Strike ballot at 11 colleges

Lecturers at 11 colleges are to be balloted over strike action in a battle that threatens to engulf a third of all general further education institutions.

Joseph Lee

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The University and College Union said the ballots, which opened yesterday, were the first step towards tackling about 90 colleges that have failed to implement a pay deal from four years ago. A 2004 agreement was intended to introduce faster progression up the pay scale with higher minimum pay. UCU says the minimum salary for a qualified lecturer should now be Pounds 22,857, rising to Pounds 34,587 for those with more experience.

According to the union, a middle-ranking lecturer who moved to the new pay scale in 2004 would now be earning Pounds 4,500 a year more than those who remained on the old pay scales. Sally Hunt, general secretary of the UCU, said: "Members in these colleges are getting second-class pay for first- class teaching. They have waited four years for a deal agreed with national employers to be implemented.

"It is completely unacceptable for these colleges to think they can get away with an IOU for four years."

She said colleges that had faced financial difficulty made flexible agreements with the union, leaving "no excuse" for those remaining.

Barry Lovejoy, the union's head of further education, said about 56 per cent of FE colleges had been given the green light under the union's "traffic light" system for implementing the deal. A further 11 per cent were on amber as talks continue.

The 11 targeted so far will all face a one-day strike in January if members vote in favour, but Mr Lovejoy said the remaining third of colleges that had refused to implement the deal could face ballots in February. Colleges argue they face restricted budgets. A pledge to slash the funding gap between colleges and schools was broken after ministers realised that cash to pay for teachers' higher salaries had not been taken into account.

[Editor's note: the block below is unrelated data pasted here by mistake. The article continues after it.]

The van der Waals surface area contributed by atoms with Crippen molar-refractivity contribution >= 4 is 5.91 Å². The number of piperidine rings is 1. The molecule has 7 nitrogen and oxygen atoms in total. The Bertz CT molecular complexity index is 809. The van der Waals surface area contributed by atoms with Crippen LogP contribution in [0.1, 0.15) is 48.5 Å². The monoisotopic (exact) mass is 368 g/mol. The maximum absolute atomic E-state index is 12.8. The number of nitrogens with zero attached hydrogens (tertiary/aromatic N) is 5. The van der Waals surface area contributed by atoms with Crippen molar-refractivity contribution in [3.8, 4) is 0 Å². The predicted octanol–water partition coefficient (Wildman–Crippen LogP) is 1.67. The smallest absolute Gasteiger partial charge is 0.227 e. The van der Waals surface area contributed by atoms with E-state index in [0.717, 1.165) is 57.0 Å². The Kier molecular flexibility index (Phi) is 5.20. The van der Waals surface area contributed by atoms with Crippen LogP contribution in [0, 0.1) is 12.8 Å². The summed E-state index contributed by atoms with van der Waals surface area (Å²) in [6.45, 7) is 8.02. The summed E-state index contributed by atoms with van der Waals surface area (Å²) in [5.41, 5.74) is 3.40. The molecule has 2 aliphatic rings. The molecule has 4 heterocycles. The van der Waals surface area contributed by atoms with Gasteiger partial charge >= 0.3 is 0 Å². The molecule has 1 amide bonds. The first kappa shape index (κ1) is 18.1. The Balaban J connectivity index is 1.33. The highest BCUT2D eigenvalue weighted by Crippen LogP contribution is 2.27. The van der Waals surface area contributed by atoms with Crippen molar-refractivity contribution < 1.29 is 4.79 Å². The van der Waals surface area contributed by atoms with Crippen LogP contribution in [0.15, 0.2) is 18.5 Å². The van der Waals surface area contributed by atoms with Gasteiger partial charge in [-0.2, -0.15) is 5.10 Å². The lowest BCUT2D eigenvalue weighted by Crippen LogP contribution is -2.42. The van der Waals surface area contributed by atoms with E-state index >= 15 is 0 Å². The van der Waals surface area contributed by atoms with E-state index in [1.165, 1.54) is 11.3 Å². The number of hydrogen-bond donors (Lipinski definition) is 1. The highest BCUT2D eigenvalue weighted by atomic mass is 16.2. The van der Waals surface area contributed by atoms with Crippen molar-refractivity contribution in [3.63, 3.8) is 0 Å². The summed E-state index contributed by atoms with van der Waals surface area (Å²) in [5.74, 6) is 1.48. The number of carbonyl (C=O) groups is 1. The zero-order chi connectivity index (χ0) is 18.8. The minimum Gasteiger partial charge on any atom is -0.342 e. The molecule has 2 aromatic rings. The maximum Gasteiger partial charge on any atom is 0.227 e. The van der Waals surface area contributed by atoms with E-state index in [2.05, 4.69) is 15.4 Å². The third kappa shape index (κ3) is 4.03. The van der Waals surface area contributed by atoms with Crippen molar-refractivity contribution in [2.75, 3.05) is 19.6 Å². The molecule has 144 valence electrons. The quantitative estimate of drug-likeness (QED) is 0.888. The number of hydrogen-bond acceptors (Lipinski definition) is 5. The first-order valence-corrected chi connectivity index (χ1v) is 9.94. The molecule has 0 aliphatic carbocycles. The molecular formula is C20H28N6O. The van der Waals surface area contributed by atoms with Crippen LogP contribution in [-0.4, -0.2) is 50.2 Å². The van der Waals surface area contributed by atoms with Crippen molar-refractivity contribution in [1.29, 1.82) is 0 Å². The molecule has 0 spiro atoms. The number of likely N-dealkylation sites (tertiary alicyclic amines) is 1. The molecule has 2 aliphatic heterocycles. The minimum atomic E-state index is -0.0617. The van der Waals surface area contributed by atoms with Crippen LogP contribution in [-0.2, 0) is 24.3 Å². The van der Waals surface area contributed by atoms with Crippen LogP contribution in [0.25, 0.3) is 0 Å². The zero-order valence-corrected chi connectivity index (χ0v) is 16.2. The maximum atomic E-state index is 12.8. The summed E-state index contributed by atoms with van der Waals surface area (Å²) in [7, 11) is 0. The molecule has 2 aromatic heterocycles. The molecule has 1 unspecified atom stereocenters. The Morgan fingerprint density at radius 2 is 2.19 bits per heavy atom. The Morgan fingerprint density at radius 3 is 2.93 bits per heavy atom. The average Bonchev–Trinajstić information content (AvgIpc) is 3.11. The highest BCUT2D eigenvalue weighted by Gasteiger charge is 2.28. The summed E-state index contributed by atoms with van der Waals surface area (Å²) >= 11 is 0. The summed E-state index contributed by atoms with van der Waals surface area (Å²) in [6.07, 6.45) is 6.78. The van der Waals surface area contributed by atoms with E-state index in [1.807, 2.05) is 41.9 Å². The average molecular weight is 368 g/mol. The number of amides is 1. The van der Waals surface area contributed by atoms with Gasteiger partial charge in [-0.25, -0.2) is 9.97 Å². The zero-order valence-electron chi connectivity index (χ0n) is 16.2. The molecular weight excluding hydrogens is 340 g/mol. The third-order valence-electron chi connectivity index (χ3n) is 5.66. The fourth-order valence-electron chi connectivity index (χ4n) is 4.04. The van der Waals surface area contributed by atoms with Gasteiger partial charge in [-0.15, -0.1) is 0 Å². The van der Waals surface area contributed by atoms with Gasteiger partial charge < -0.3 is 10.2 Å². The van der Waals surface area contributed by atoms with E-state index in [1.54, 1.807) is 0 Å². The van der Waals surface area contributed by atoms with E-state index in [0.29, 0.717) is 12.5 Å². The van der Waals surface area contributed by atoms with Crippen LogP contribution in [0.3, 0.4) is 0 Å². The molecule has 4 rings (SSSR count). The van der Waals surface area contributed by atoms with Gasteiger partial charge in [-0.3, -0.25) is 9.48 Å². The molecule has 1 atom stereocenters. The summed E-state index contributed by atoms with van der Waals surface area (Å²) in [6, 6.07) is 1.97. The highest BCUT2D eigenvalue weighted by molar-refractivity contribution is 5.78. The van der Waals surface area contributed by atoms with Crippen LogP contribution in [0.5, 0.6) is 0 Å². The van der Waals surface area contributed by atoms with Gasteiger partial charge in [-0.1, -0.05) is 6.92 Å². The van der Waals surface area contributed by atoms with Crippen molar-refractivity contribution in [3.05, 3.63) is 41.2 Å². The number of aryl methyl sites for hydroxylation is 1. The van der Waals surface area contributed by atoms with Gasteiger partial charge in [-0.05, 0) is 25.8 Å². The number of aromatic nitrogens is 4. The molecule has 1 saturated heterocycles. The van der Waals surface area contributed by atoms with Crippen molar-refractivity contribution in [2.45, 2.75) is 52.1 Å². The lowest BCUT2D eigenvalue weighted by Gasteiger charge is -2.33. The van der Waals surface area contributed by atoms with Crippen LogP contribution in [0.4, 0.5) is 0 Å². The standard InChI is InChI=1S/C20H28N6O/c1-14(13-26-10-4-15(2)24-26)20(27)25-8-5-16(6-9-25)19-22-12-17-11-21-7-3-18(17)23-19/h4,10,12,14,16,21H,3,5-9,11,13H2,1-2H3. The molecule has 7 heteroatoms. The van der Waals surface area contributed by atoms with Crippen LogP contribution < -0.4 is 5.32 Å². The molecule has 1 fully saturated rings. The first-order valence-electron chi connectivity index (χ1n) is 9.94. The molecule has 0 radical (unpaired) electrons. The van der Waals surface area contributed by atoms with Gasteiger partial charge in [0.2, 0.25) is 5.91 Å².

The latest figures suggest the funding gap still stands at 9 per cent, which colleges say makes it hard for them to offer salaries that rival schoolteachers'.

Evan Williams, director of employment and professional services at the Association of Colleges, said it was up to each college to decide how to implement the national recommendation negotiated with the union. He said: "The funding gap hasn't been reduced as much as we wanted and colleges are finding it harder as a result. There is a fine line between making pay awards and what is affordable - and not wanting to lose jobs."

Colleges needed time to make changes to the pay scales in a way that suited their local conditions, Mr Williams said.

Anna Openshaw, human resources director at the College of North West London, said implementing the deal in 2004 would have cost her institution Pounds 300,000 to Pounds 400,000 at a time when funding was limited.

The college, based near Wembley, already pays inner London salaries while only being funded as an outer London college, bringing its pay closer to the scale expected by UCU, she said. "We have had to make redundancies, like many colleges in the past two years. We are not getting the funding for it and that has to come from somewhere."


Nelson and Colne College

Croydon College

Greenwich Community College

College of North West London

Dearne Valley College

Doncaster College

Rotherham College of Arts and Technology

Evesham and Malvern Hills College

Sandwell College

Sussex Downs College

Askham Bryan College

and up to 33% of all colleges

In Talks: 11% of colleges

In the Clear: 56% of colleges.

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Joseph Lee

Joseph Lee is an award-winning freelance education journalist 

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